Bonus: The Color Range Mask in ACR
One more tip here that we have, really good one here. If we go into our little grab bag here and we go to our image, I covered the luminance range mask pretty well in Adobe CameraRoll, but one of the things that I didn't cover was the color range mask. Okay, so I'm gonna press Control, Shift, and A to go into Adobe CameraRoll as a filter. Let me get this back to full screen. And I'm gonna go into my adjustment brush. So we talked a lot about the luminance range mask, and out of all the masks that I use in Adobe CameraRoll, the luminance range mask is typically gonna be my favorite. But let's just go ahead and reset these settings to just make our exposure a little bit darker, and I'm just gonna take my brush, I'm gonna turn AutoMask off. You can leave it on if you want. Just for the sake of this tutorial, I'm just gonna brush right here, okay? Turn my mask on to see what it is that I'm affecting. If I use the color range mask, though, the color range mask allows me to pick a color on t...
his image that I want to be affected within this brush, okay? So you brush on the area that you want to affect, but then you say, you know what, within this brush, only affect these colors that I select. So I brushed the whole image, or I brushed a big swatch of that image, and then within that brush, I said only affect this color. If I press and hold Shift, it'll accept another color, press and hold Shift, another color. Right here this color range is how much of those colors are being accepted within that range mask. So if I bring this up to about here, that means that that's what's gonna be affected there. You can still see that some of the background is being selected in here, too. It's very faint. Again, that's why I pull the opacity really high up on my masks in Adobe CameraRoll. By default, they're not set that high. This allows me to see that this is gonna be the most potent version, and I Look like I'm from the Magenta Man Group. (audience laughs) Not the Blue Man Group. (laughs) And then if I, I can further brush the area out if I wanted to, also, by clicking on here after I get out of my color picker. If I Alt or Option + click, Alt or Option + click is going to reduce the areas and just paint that away there. Okay, but the main thing that I was doing here was just trying to get the skin tone features that would be on my face. If I turn AutoMask on, paint away those areas, and now I pretty much just have my skin tone selected within that grouping. Notice how my arms aren't in there, though. Why are my arms not in there? 'Cause I didn't brush down there. If I brush down here now, because that skin tone is very much the same as the skin tone that's in my face, I'm now gonna get those arms in there. But it's not gonna get gray or any of the other colors around there because I'm restricting it to the color that would be most, be closest to my skin tone, especially my face. Make this a little bit smaller, Alt or Option, click on my hair. Don't want my hair to be magenta. And then if I turn that mask off, whoa. What is wrong? Oh. Make sure it's set to color. Go up to the top here. Add a little bit more of the magenta and yellow in there to bring it closer to a nice fake and bake sun tan. There we go. Oh yeah, tan Blake. (audience laughs) Dun-dun-dun. Heading to the beach. Okay. That's basically how I use the color range mask. You can use that, and that's really helpful for things like skies, too. If you just wanna affect the blue sky, you could select the, you could use a gradient tool for that, 'cause if you look at the gradient tool, the gradient tool also has your range masking in it. You can also use a radial filter. It also has your range mask in it, too. So that could be a color range mask or a luminance range mask. The one you see me use most often as I process is gonna be the luminance mask unless I really want a specific color to be the color that I select. In this case, it was skin tones, but on maybe a landscape, it would be the blue sky in the background, or maybe the green foliage or something like that. Just know that whatever you paint and then what, that, you have to paint first, then restrict. If you just try to select the color, it's not gonna work the same way. You have to paint first, then restrict. Press OK. The last and final thing that I have for you is we talked about opening Photoshop, but we didn't talk about closing Photoshop. So to properly close Photoshop and take a nap, click right here on the X and you're done.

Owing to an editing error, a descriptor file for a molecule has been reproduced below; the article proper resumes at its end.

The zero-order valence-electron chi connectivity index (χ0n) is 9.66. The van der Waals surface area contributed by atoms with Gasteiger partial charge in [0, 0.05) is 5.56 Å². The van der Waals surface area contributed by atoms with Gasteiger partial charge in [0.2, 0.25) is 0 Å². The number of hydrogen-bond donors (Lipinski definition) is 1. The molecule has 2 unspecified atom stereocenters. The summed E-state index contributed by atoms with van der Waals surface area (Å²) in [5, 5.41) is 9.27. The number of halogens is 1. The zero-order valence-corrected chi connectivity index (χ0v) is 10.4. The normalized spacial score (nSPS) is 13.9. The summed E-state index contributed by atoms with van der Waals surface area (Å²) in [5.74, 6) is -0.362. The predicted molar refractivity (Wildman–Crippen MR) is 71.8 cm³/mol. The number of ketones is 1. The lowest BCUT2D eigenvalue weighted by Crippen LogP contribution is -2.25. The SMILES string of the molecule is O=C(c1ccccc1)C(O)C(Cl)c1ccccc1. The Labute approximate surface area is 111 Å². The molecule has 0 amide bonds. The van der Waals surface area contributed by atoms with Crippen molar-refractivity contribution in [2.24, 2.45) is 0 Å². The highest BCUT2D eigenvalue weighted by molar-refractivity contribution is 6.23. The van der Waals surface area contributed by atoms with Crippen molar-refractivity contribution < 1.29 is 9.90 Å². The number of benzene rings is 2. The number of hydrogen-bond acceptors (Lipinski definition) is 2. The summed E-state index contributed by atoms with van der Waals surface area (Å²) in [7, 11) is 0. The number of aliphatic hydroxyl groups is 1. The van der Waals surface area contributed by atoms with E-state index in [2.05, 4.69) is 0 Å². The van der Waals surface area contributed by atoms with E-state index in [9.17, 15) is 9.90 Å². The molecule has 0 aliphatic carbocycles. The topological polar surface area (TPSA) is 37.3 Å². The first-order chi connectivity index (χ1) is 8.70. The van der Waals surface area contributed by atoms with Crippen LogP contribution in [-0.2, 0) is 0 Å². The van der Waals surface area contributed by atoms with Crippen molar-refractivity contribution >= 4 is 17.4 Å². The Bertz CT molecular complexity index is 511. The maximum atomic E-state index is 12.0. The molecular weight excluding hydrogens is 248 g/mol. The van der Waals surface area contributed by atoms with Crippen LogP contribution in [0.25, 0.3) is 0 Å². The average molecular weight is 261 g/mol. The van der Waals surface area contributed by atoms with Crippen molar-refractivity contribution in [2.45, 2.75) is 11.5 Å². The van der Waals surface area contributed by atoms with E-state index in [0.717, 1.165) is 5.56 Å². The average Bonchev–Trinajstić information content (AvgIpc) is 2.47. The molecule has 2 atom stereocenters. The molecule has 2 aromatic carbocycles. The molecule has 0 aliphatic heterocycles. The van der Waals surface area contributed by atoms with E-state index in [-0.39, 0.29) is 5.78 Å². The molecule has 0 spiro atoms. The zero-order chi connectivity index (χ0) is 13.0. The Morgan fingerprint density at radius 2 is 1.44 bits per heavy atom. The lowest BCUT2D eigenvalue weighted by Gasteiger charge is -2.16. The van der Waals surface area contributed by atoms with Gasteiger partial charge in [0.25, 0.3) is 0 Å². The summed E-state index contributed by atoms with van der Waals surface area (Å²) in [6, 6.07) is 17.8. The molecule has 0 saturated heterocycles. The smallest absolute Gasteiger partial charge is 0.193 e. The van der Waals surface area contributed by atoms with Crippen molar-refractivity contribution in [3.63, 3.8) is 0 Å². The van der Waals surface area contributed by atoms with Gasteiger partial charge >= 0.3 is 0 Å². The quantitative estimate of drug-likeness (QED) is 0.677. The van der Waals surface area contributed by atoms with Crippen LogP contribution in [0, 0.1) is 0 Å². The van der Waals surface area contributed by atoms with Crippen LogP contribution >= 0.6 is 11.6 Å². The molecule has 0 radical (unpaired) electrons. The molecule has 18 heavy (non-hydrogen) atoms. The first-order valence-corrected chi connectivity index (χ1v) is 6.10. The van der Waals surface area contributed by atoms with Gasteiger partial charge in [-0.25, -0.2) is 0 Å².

Adobe® Photoshop® CC® is a valuable tool for photographers, but it can also be intimidating. In this all-inclusive 20 lesson course, you’ll go from opening the program for the first time to creating images that really stand out. Join Blake Rudis, Photoshop® expert and founder of f64 Academy, as he shows you how to maximize your use of Photoshop®. Topics covered will include:
• Class Introduction & Bridge, Adobe Camera Raw, Setup Interface, Cropping and Layers
• Layer Tools, Masks, Selections, Clean-Up Tools and Shapes & Text
• Smart Objects , Transforming, Actions, Filters and Editing Video
• Custom Creative Effects, Natural Retouching, Portrait Workflow, Landscape Workflow, and Composite Workflow
Don’t let the many aspects of Photoshop® prevent you from maximizing your use of this amazing app. Blake will help you develop the confidence to use your imagination and create the images that you will be proud to share with your clients.
Software Used: Adobe® Photoshop® CC® 2018